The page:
Episode VI: Dacian Wars
Episode VII: Rebellion and Betrayal
Episode VIII: Wrath of the Gods
Episode IX: The Soldier’s Emperor
Episode X: Constantine the Great
Episode XI: The Barbarian General
Episode XII: The Puppet Master
Episode XIII: The last emperor
BONUS – Episode XIV: Modern Marvels Barbarian Battle Tech
Dan Lynch is the public spokesman for the 1940 Census Community Project, and he stops by Google to discuss the latest news from it.
Louise Leakey asks, “Who are we?” The question takes her to the Rift Valley in Eastern Africa, where she digs for the evolutionary origins of humankind — and suggests a stunning new vision of our competing ancestors.
Louise Leakey hunts for hominid fossils in East Africa, in the family tradition.
Why you should listen to her:
Louise Leakey is the third generation of her family to dig for humanity’s past in East Africa. In 2001, Leakey and her mother, Meave, found a previously unknown hominid, the 3.5-million-year-old Kenyanthropus platyops, at Lake Turkana — the same region where her father, Richard, discovered the “Turkana Boy” fossil, and near Tanzania‘s Olduvai Gorge, where her grandparents, Louise and Mary Leakey, discovered the bones of Homo habilis.
In August 2007 Louise and Meave, both National Geographic Explorers-in-Residence, dug up new H. habilis bones that may rewrite humanity’s evolutionary timeline. We imagine that we evolved from apes in an orderly progression from ape to hominid to human, but the Leakeys’ find suggests that different species of pre-humans actually lived side by side at the same time for almost half a million years.
“[The] upper jaw bone of Homo habilis dates from 1.44 million years ago. This late survivor shows that Homo habilis and Homo erectus lived side by side in eastern Africa for nearly half a million years.” Koobi Fora Research Project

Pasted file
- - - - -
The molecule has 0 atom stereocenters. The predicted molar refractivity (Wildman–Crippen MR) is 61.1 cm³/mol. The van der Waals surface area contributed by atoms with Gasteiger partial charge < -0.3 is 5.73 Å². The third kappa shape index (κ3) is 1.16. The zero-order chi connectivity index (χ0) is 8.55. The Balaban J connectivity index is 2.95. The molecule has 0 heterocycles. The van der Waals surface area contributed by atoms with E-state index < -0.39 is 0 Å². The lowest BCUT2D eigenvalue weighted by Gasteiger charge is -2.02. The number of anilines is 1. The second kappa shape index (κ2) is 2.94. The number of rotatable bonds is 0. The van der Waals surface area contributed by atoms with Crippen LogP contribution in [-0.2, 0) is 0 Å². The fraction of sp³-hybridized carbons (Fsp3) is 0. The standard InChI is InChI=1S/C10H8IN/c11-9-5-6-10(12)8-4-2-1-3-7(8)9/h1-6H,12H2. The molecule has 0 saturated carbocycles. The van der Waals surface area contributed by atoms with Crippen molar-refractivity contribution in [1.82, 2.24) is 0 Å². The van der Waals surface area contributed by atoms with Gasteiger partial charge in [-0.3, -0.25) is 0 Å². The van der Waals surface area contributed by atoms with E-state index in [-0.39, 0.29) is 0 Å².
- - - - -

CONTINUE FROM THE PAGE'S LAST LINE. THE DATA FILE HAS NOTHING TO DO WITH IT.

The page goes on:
Paleoanthropologist Zeresenay Alemseged looks for the roots of humanity in Ethiopia‘s badlands. Here he talks about finding the oldest skeleton of a humanoid child — and how Africa holds the clues to our humanity.
Zeresenay “Zeray” Alemseged digs in the Ethiopian desert, looking for the earliest signs of humanity. His most exciting find: the 3.3-million-year-old bones of Selam, a 3-year-old hominid child, from the species Australopithecus afarensis.
Why you should listen to him:
Paleoanthropologist Zeresenay Alemseged studies the origins of humanity. Through his Dikika Research Project (DRP) in the Afar desert of Ethiopia, he has discovered the earliest known skeleton of a hominid child, the 3.3-million-year-old bones of Selam, a 3-year-old girl of the species Australopithecus afarensis. She is a member of the same species as Lucy, discovered nearby in 1974.
In studying Selam’s tiny bones, Alemseged is searching for the points at which we humans diverged from apes. For instance, Selam may have had ape-like shoulders, made for climbing trees — but her legs were angled for walking upright. Her young brain, at age 3, was still growing, which implies that she was set to have a long human-style childhood. And in the hyoid bone of her throat, Alemseged sees the beginning of human speech.
Born in Axum, Ethiopia, Alemseged is based in San Francisco at the California Academy of Sciences where is is the Director and Curator of the Anthropology department. Prior to this, he was a senior researcher at the Max Planck Institute for Evolutionary Anthropology in Leipzig. To see more video from Alemseged, visit the video archives of Nature.